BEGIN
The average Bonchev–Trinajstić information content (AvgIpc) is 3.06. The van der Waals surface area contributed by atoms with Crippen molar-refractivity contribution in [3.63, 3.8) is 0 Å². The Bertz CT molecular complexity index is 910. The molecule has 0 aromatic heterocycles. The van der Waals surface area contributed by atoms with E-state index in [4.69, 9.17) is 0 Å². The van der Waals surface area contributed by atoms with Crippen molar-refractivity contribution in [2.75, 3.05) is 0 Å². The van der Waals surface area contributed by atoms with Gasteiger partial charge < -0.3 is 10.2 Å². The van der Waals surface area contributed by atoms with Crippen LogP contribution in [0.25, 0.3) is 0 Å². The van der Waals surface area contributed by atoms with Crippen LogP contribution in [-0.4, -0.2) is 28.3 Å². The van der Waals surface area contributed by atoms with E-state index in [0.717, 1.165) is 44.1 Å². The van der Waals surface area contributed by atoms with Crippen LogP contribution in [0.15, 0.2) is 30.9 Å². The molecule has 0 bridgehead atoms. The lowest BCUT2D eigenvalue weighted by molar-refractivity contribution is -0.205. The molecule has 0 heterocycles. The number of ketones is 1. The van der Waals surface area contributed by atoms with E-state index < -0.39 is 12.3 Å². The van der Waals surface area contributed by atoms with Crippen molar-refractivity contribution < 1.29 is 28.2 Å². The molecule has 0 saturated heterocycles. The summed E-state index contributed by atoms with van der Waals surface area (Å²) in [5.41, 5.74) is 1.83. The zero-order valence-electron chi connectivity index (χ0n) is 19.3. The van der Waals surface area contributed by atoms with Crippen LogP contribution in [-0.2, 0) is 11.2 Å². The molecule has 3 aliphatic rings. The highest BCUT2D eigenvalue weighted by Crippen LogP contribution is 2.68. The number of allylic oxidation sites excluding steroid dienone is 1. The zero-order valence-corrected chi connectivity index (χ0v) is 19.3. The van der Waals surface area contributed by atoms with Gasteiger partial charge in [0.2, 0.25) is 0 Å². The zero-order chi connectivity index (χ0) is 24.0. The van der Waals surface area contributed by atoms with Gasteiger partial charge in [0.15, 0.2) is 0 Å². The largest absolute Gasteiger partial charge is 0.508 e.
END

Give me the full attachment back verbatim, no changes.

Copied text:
The average Bonchev–Trinajstić information content (AvgIpc) is 3.06. The van der Waals surface area contributed by atoms with Crippen molar-refractivity contribution in [3.63, 3.8) is 0 Å². The Bertz CT molecular complexity index is 910. The molecule has 0 aromatic heterocycles. The van der Waals surface area contributed by atoms with E-state index in [4.69, 9.17) is 0 Å². The van der Waals surface area contributed by atoms with Crippen molar-refractivity contribution in [2.75, 3.05) is 0 Å². The van der Waals surface area contributed by atoms with Gasteiger partial charge < -0.3 is 10.2 Å². The van der Waals surface area contributed by atoms with Crippen LogP contribution in [0.25, 0.3) is 0 Å². The van der Waals surface area contributed by atoms with Crippen LogP contribution in [-0.4, -0.2) is 28.3 Å². The van der Waals surface area contributed by atoms with E-state index in [0.717, 1.165) is 44.1 Å². The van der Waals surface area contributed by atoms with Crippen LogP contribution in [0.15, 0.2) is 30.9 Å². The molecule has 0 bridgehead atoms. The lowest BCUT2D eigenvalue weighted by molar-refractivity contribution is -0.205. The molecule has 0 heterocycles. The number of ketones is 1. The van der Waals surface area contributed by atoms with E-state index < -0.39 is 12.3 Å². The van der Waals surface area contributed by atoms with Crippen molar-refractivity contribution < 1.29 is 28.2 Å². The molecule has 0 saturated heterocycles. The summed E-state index contributed by atoms with van der Waals surface area (Å²) in [5.41, 5.74) is 1.83. The zero-order valence-electron chi connectivity index (χ0n) is 19.3. The van der Waals surface area contributed by atoms with Crippen LogP contribution in [-0.2, 0) is 11.2 Å². The molecule has 3 aliphatic rings. The highest BCUT2D eigenvalue weighted by Crippen LogP contribution is 2.68. The number of allylic oxidation sites excluding steroid dienone is 1. The zero-order valence-corrected chi connectivity index (χ0v) is 19.3. The van der Waals surface area contributed by atoms with Gasteiger partial charge in [0.2, 0.25) is 0 Å². The zero-order chi connectivity index (χ0) is 24.0. The van der Waals surface area contributed by atoms with Gasteiger partial charge in [0.15, 0.2) is 0 Å². The largest absolute Gasteiger partial charge is 0.508 e.